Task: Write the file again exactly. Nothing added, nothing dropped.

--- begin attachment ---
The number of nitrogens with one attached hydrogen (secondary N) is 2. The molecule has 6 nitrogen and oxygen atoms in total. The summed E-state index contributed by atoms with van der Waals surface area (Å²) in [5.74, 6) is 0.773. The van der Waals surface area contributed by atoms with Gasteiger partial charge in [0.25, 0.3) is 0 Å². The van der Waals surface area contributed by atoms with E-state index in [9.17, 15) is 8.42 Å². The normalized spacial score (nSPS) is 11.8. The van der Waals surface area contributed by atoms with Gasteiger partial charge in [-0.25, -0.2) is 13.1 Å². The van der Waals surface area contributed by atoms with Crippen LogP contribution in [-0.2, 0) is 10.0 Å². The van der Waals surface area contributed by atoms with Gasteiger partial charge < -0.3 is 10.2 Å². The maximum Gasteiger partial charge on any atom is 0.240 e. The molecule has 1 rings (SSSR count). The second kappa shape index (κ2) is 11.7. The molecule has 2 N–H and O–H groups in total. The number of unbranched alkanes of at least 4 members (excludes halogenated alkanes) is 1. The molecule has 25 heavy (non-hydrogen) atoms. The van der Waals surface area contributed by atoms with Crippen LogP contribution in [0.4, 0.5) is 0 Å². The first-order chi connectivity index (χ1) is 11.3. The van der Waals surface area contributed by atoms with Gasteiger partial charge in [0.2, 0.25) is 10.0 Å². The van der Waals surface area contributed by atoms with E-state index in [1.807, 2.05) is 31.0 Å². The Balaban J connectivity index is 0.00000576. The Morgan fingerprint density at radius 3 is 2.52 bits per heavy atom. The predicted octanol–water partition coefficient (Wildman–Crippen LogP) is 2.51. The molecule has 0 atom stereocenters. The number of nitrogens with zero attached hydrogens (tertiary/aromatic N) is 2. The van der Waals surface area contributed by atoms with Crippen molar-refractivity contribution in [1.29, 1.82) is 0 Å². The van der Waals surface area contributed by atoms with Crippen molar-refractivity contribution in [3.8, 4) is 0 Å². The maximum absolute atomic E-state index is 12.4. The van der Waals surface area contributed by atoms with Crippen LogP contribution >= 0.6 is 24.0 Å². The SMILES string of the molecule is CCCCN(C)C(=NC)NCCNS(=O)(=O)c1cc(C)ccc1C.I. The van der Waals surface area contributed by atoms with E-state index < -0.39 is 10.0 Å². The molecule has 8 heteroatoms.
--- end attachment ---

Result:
The number of nitrogens with one attached hydrogen (secondary N) is 2. The molecule has 6 nitrogen and oxygen atoms in total. The summed E-state index contributed by atoms with van der Waals surface area (Å²) in [5.74, 6) is 0.773. The van der Waals surface area contributed by atoms with Gasteiger partial charge in [0.25, 0.3) is 0 Å². The van der Waals surface area contributed by atoms with E-state index in [9.17, 15) is 8.42 Å². The normalized spacial score (nSPS) is 11.8. The van der Waals surface area contributed by atoms with Gasteiger partial charge in [-0.25, -0.2) is 13.1 Å². The van der Waals surface area contributed by atoms with Crippen LogP contribution in [-0.2, 0) is 10.0 Å². The van der Waals surface area contributed by atoms with Gasteiger partial charge < -0.3 is 10.2 Å². The maximum Gasteiger partial charge on any atom is 0.240 e. The molecule has 1 rings (SSSR count). The second kappa shape index (κ2) is 11.7. The molecule has 2 N–H and O–H groups in total. The number of unbranched alkanes of at least 4 members (excludes halogenated alkanes) is 1. The molecule has 25 heavy (non-hydrogen) atoms. The van der Waals surface area contributed by atoms with Crippen LogP contribution in [0.4, 0.5) is 0 Å². The first-order chi connectivity index (χ1) is 11.3. The van der Waals surface area contributed by atoms with Gasteiger partial charge in [0.2, 0.25) is 10.0 Å². The van der Waals surface area contributed by atoms with E-state index in [1.807, 2.05) is 31.0 Å². The Balaban J connectivity index is 0.00000576. The Morgan fingerprint density at radius 3 is 2.52 bits per heavy atom. The predicted octanol–water partition coefficient (Wildman–Crippen LogP) is 2.51. The molecule has 0 atom stereocenters. The number of nitrogens with zero attached hydrogens (tertiary/aromatic N) is 2. The van der Waals surface area contributed by atoms with Crippen molar-refractivity contribution in [1.29, 1.82) is 0 Å². The van der Waals surface area contributed by atoms with Crippen molar-refractivity contribution in [3.8, 4) is 0 Å². The maximum absolute atomic E-state index is 12.4. The van der Waals surface area contributed by atoms with Crippen LogP contribution >= 0.6 is 24.0 Å². The SMILES string of the molecule is CCCCN(C)C(=NC)NCCNS(=O)(=O)c1cc(C)ccc1C.I. The van der Waals surface area contributed by atoms with E-state index < -0.39 is 10.0 Å². The molecule has 8 heteroatoms.